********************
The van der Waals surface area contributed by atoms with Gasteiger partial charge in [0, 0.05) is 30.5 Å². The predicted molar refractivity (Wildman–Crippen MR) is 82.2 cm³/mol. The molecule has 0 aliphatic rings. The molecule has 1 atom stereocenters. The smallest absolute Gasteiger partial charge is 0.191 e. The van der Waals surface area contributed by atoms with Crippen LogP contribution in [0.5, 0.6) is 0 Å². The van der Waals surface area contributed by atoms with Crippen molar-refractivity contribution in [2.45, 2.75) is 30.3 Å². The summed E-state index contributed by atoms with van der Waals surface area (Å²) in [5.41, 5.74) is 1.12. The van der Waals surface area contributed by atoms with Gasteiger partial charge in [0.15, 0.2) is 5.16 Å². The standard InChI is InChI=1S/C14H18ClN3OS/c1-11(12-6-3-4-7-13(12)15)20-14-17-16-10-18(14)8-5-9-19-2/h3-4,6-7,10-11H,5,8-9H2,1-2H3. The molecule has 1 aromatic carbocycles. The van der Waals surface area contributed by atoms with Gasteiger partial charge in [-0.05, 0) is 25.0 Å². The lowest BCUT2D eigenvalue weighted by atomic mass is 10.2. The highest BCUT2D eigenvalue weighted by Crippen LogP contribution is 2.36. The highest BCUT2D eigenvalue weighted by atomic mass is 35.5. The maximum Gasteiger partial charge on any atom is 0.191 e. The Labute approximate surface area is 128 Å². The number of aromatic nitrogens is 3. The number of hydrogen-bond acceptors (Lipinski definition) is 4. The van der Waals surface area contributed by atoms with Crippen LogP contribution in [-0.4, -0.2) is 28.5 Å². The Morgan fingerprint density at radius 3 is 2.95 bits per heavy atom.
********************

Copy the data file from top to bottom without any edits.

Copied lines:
The van der Waals surface area contributed by atoms with Gasteiger partial charge in [0, 0.05) is 30.5 Å². The predicted molar refractivity (Wildman–Crippen MR) is 82.2 cm³/mol. The molecule has 0 aliphatic rings. The molecule has 1 atom stereocenters. The smallest absolute Gasteiger partial charge is 0.191 e. The van der Waals surface area contributed by atoms with Crippen LogP contribution in [0.5, 0.6) is 0 Å². The van der Waals surface area contributed by atoms with Crippen molar-refractivity contribution in [2.45, 2.75) is 30.3 Å². The summed E-state index contributed by atoms with van der Waals surface area (Å²) in [5.41, 5.74) is 1.12. The van der Waals surface area contributed by atoms with Gasteiger partial charge in [0.15, 0.2) is 5.16 Å². The standard InChI is InChI=1S/C14H18ClN3OS/c1-11(12-6-3-4-7-13(12)15)20-14-17-16-10-18(14)8-5-9-19-2/h3-4,6-7,10-11H,5,8-9H2,1-2H3. The molecule has 1 aromatic carbocycles. The van der Waals surface area contributed by atoms with Gasteiger partial charge in [-0.05, 0) is 25.0 Å². The lowest BCUT2D eigenvalue weighted by atomic mass is 10.2. The highest BCUT2D eigenvalue weighted by Crippen LogP contribution is 2.36. The highest BCUT2D eigenvalue weighted by atomic mass is 35.5. The maximum Gasteiger partial charge on any atom is 0.191 e. The Labute approximate surface area is 128 Å². The number of aromatic nitrogens is 3. The number of hydrogen-bond acceptors (Lipinski definition) is 4. The van der Waals surface area contributed by atoms with Crippen LogP contribution in [-0.4, -0.2) is 28.5 Å². The Morgan fingerprint density at radius 3 is 2.95 bits per heavy atom.